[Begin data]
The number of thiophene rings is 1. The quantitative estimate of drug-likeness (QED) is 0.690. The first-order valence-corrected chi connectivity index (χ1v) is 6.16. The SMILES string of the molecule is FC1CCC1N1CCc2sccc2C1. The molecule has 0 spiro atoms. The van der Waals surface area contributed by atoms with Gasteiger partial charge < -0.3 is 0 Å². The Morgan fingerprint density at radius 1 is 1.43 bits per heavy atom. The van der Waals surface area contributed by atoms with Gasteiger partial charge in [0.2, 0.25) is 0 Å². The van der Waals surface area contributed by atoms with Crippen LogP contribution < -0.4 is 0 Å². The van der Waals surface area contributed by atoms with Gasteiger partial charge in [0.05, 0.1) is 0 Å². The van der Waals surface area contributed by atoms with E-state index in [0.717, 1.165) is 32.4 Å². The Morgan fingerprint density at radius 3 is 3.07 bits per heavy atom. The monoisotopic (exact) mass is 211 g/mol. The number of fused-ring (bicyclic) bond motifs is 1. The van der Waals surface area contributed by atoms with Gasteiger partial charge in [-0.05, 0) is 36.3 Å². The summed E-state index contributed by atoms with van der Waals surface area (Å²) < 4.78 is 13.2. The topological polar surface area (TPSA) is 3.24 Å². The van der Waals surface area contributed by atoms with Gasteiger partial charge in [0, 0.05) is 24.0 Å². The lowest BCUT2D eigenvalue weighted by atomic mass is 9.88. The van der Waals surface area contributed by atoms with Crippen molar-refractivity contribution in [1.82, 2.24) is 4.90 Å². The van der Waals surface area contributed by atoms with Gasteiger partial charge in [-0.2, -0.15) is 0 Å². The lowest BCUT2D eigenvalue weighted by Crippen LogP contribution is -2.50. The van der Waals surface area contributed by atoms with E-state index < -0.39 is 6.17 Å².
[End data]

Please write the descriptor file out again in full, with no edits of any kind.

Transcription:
The number of thiophene rings is 1. The quantitative estimate of drug-likeness (QED) is 0.690. The first-order valence-corrected chi connectivity index (χ1v) is 6.16. The SMILES string of the molecule is FC1CCC1N1CCc2sccc2C1. The molecule has 0 spiro atoms. The van der Waals surface area contributed by atoms with Gasteiger partial charge < -0.3 is 0 Å². The Morgan fingerprint density at radius 1 is 1.43 bits per heavy atom. The van der Waals surface area contributed by atoms with Gasteiger partial charge in [0.2, 0.25) is 0 Å². The van der Waals surface area contributed by atoms with Crippen LogP contribution < -0.4 is 0 Å². The van der Waals surface area contributed by atoms with Gasteiger partial charge in [0.05, 0.1) is 0 Å². The van der Waals surface area contributed by atoms with E-state index in [0.717, 1.165) is 32.4 Å². The Morgan fingerprint density at radius 3 is 3.07 bits per heavy atom. The monoisotopic (exact) mass is 211 g/mol. The number of fused-ring (bicyclic) bond motifs is 1. The van der Waals surface area contributed by atoms with Gasteiger partial charge in [-0.05, 0) is 36.3 Å². The summed E-state index contributed by atoms with van der Waals surface area (Å²) < 4.78 is 13.2. The topological polar surface area (TPSA) is 3.24 Å². The van der Waals surface area contributed by atoms with Gasteiger partial charge in [0, 0.05) is 24.0 Å². The lowest BCUT2D eigenvalue weighted by atomic mass is 9.88. The van der Waals surface area contributed by atoms with Crippen molar-refractivity contribution in [1.82, 2.24) is 4.90 Å². The van der Waals surface area contributed by atoms with Gasteiger partial charge in [-0.2, -0.15) is 0 Å². The lowest BCUT2D eigenvalue weighted by Crippen LogP contribution is -2.50. The van der Waals surface area contributed by atoms with E-state index < -0.39 is 6.17 Å².